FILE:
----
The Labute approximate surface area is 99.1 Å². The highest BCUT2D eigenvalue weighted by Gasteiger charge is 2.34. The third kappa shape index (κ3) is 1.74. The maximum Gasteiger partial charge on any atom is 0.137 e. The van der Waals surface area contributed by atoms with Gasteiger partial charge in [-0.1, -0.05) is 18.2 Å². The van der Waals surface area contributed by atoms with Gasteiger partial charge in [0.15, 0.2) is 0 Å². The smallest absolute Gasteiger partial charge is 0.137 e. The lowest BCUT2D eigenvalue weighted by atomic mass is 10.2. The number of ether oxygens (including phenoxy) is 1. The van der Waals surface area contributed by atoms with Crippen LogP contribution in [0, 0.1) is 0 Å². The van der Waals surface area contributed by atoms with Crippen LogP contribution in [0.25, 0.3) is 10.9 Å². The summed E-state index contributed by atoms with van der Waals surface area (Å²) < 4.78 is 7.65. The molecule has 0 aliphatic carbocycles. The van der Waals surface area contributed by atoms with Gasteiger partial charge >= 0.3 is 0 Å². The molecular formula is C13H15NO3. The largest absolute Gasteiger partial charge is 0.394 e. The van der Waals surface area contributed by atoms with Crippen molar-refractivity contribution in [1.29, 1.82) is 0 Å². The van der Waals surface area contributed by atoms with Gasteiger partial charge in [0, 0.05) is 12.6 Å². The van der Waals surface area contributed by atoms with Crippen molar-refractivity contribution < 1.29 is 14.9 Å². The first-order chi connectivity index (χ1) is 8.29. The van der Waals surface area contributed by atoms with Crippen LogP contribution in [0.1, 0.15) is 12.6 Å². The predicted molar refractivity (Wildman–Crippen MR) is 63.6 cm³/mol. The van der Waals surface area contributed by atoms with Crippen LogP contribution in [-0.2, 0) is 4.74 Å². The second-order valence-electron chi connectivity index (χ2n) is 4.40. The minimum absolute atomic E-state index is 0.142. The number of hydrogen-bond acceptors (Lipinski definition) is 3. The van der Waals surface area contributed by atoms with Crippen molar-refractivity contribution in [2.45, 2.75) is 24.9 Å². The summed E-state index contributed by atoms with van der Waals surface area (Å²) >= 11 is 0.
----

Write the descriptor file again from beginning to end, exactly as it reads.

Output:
The Labute approximate surface area is 99.1 Å². The highest BCUT2D eigenvalue weighted by Gasteiger charge is 2.34. The third kappa shape index (κ3) is 1.74. The maximum Gasteiger partial charge on any atom is 0.137 e. The van der Waals surface area contributed by atoms with Gasteiger partial charge in [-0.1, -0.05) is 18.2 Å². The van der Waals surface area contributed by atoms with Gasteiger partial charge in [0.15, 0.2) is 0 Å². The smallest absolute Gasteiger partial charge is 0.137 e. The lowest BCUT2D eigenvalue weighted by atomic mass is 10.2. The number of ether oxygens (including phenoxy) is 1. The van der Waals surface area contributed by atoms with Crippen LogP contribution in [0, 0.1) is 0 Å². The van der Waals surface area contributed by atoms with Crippen LogP contribution in [0.25, 0.3) is 10.9 Å². The summed E-state index contributed by atoms with van der Waals surface area (Å²) < 4.78 is 7.65. The molecule has 0 aliphatic carbocycles. The van der Waals surface area contributed by atoms with Gasteiger partial charge >= 0.3 is 0 Å². The molecular formula is C13H15NO3. The largest absolute Gasteiger partial charge is 0.394 e. The van der Waals surface area contributed by atoms with Crippen molar-refractivity contribution in [1.29, 1.82) is 0 Å². The van der Waals surface area contributed by atoms with Gasteiger partial charge in [0, 0.05) is 12.6 Å². The van der Waals surface area contributed by atoms with Crippen molar-refractivity contribution < 1.29 is 14.9 Å². The first-order chi connectivity index (χ1) is 8.29. The van der Waals surface area contributed by atoms with Crippen LogP contribution in [0.1, 0.15) is 12.6 Å². The predicted molar refractivity (Wildman–Crippen MR) is 63.6 cm³/mol. The van der Waals surface area contributed by atoms with Crippen LogP contribution in [-0.2, 0) is 4.74 Å². The second-order valence-electron chi connectivity index (χ2n) is 4.40. The minimum absolute atomic E-state index is 0.142. The number of hydrogen-bond acceptors (Lipinski definition) is 3. The van der Waals surface area contributed by atoms with Crippen molar-refractivity contribution in [2.45, 2.75) is 24.9 Å². The summed E-state index contributed by atoms with van der Waals surface area (Å²) >= 11 is 0.